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brick pavers

Posted by supaflyz houston (My Page) on
Thu, Jun 3, 10 at 0:17

Hey guys I've just finish digging all the dirt on the side of my house. It was painstaking work lol. I manage to dig at least 6-7 inches deep. I did some research and I heard it's best to have a one inch slope for every four feet. I'm planning to spray the whole thing with round up. Then I put garden plastic over it to prevent future grass from growing. Then I plan on to put small pebbles and some rocks as a base. I'm also planning to put polymeric sand over it. I heard the shape act as a interlock making it stick together. However, I have yet to find a site that tell you to leave something around the edge of the working area to prevent the sand from flowing out if it rains. Should I build a concrete around the edge so the sand won't get out?


Follow-Up Postings:

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RE: brick pavers

I also forgot to ask you guys what size of pebbles should I buy? I read somewhere that size 4 or something works the best? I have no idea since I never built one.


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RE: brick pavers

I have seen pavers put down on gardening shows and they use some sort of edging made for pavers that hold everying in place. I think once you sweep in the polymer sand and wet it that sort of binds it. Just a gentle mist not a blast of water. I would think any kind of edging material would hold your pebbles in place.


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RE: brick pavers

I made a long pathway last summer. I used regular sand and it does flow out. Mine had a concrete edge (built around the house in the 50's) on one side. I did not put anything under the bricks. I used the tumbled ones so I didn't have to think about perfect corners coming together.

I LOVE IT

It has stayed level even with all the rain.

This year, I'm using the actual Paver Sand to fill the cracks. It's more expensive....of course!

But it is not as fine. I used it under a large basin fountain recently. I was so impressed. The sand grains are different...more irregular and should resist erosion.

I got it at HD if you want to take a look.

It is so gratifying to build a walkway and boy was I happy when the rains came!

c


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RE: brick pavers

Thank you for the advice Cynthia. So you only had sand as the base? Then you bought polymeric sand to sweep through the crack of the paver to hold it together? Since you said the polymeric sand is more expensive than the regular one, I might reconsider my plan. Since I already going to use small rocks and pebbles to serve as the base. Could I use the regular sand to level the pavers. Then buy polymeric sand to sweep it through the crack. I'm still worried about the sand flowing out. I saw a youtube video of Lowes. The guy put some kind of metal thing to hold the pavers in place, but I think the sand will flow out since its not seamless.


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RE: brick pavers

I used nothing under the bricks. My soil is very stable and rather sandy on top. I just used a rake to "level" it. Then, I used plain old playsand in the cracks. It worked fine, but where the rain flowed heavily off the roof, it ran out and bermuda grass is there.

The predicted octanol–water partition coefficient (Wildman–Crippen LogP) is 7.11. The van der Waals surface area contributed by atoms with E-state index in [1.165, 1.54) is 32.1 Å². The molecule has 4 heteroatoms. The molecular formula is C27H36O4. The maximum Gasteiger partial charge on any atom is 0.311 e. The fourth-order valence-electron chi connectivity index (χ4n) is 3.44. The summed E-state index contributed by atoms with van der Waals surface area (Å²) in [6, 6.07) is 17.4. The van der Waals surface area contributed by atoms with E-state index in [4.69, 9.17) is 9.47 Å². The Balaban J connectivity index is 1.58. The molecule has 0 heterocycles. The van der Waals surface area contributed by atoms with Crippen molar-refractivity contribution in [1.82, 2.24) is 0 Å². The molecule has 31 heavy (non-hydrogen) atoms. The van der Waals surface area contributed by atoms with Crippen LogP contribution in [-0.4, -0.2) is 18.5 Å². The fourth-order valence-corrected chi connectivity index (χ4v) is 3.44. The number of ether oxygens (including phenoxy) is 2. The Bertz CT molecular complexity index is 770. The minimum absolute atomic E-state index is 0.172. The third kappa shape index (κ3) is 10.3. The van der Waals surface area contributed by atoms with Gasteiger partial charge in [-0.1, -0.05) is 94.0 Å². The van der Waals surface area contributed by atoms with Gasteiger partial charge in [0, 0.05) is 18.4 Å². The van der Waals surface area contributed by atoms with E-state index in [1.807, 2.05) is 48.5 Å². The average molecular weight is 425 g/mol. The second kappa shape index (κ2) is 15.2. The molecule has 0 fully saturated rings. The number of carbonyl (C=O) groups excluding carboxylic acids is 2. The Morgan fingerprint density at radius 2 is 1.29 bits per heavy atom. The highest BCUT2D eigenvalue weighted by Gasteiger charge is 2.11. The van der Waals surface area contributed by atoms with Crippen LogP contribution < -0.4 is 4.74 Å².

I also sweep mine often because my dogs toss dirt and straw on it. It has been surprisingly stable. I'm sure an edge would be good. only one side is unedged for me. BUT I am still in awe that it does not appear to run everywhere. I assume it is because there isn't much in there to begin with.

I was impressed with the paversand stuff and it looks like it will hold together even better.

good luck

c


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RE: brick pavers

Instead of sand and pebbles under the pavers I would really, really recommend you put decomposed granite. It binds together and forms a really stable base for the pavers. I used sand and pebbles under a patio, and edged it with rigid plastic forms, and over the past several years the pebbles shifted and the sand has washed out and been carried out by the buttload by ants and the patio looks like a train wreck. It looked OK for about 3 years, but now it looks like we just threw the pavers down on the ground. They have shifted so much that each year larger and larger weeds have been able to take root between them and it takes two large containers of roundup to control them.

The decomposed granite was cheaper than sand and pebbles. I used it for the floor of my greenhouse and laid pavers over it. It's porous but does not require laying down plastic to prevent weeds growing through it. It bonds tightly and if you sweep it into the cracks between pavers it locks them very tightly. I shaped the floor of the greenhouse so it is slightly higher in the middle and lower around the edges so that water would run off and it has maintained that shape very well. Cheryl


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RE: brick pavers

Deciding upon a Brick Paver is a brilliant choice for many homes.Brick pavers last a lifetime, dry fast and are mildew resistant.You can choose from a variety of colors and shapes for your walkway, adding extra charm and personality to your home�s exterior.

Here is a link that might be useful: Brick Paver


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